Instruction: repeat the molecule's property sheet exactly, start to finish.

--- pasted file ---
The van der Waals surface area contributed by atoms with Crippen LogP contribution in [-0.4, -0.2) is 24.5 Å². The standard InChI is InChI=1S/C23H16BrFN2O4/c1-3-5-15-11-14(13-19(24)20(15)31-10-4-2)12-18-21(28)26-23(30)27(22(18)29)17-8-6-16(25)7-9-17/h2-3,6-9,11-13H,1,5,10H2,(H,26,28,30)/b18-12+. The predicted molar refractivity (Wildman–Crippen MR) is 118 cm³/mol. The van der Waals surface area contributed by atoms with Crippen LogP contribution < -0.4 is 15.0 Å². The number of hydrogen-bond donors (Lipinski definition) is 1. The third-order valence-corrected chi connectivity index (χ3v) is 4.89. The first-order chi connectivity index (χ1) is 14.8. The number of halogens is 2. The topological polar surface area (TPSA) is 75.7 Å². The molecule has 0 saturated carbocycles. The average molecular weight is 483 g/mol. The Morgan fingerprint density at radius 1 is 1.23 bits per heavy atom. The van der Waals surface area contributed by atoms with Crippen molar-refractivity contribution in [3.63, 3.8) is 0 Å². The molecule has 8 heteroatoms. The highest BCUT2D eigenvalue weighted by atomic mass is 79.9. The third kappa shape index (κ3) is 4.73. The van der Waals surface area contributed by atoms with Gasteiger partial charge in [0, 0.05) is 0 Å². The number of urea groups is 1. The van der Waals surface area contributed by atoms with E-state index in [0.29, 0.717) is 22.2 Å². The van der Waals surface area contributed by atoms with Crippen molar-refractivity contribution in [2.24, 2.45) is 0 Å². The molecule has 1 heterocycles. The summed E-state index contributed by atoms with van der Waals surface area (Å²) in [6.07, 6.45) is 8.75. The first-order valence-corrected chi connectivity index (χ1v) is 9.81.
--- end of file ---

The van der Waals surface area contributed by atoms with Crippen LogP contribution in [-0.4, -0.2) is 24.5 Å². The standard InChI is InChI=1S/C23H16BrFN2O4/c1-3-5-15-11-14(13-19(24)20(15)31-10-4-2)12-18-21(28)26-23(30)27(22(18)29)17-8-6-16(25)7-9-17/h2-3,6-9,11-13H,1,5,10H2,(H,26,28,30)/b18-12+. The predicted molar refractivity (Wildman–Crippen MR) is 118 cm³/mol. The van der Waals surface area contributed by atoms with Crippen LogP contribution < -0.4 is 15.0 Å². The number of hydrogen-bond donors (Lipinski definition) is 1. The third-order valence-corrected chi connectivity index (χ3v) is 4.89. The first-order chi connectivity index (χ1) is 14.8. The number of halogens is 2. The topological polar surface area (TPSA) is 75.7 Å². The molecule has 0 saturated carbocycles. The average molecular weight is 483 g/mol. The Morgan fingerprint density at radius 1 is 1.23 bits per heavy atom. The van der Waals surface area contributed by atoms with Crippen molar-refractivity contribution in [3.63, 3.8) is 0 Å². The molecule has 8 heteroatoms. The highest BCUT2D eigenvalue weighted by atomic mass is 79.9. The third kappa shape index (κ3) is 4.73. The van der Waals surface area contributed by atoms with Gasteiger partial charge in [0, 0.05) is 0 Å². The number of urea groups is 1. The van der Waals surface area contributed by atoms with E-state index in [0.29, 0.717) is 22.2 Å². The van der Waals surface area contributed by atoms with Crippen molar-refractivity contribution in [2.24, 2.45) is 0 Å². The molecule has 1 heterocycles. The summed E-state index contributed by atoms with van der Waals surface area (Å²) in [6.07, 6.45) is 8.75. The first-order valence-corrected chi connectivity index (χ1v) is 9.81.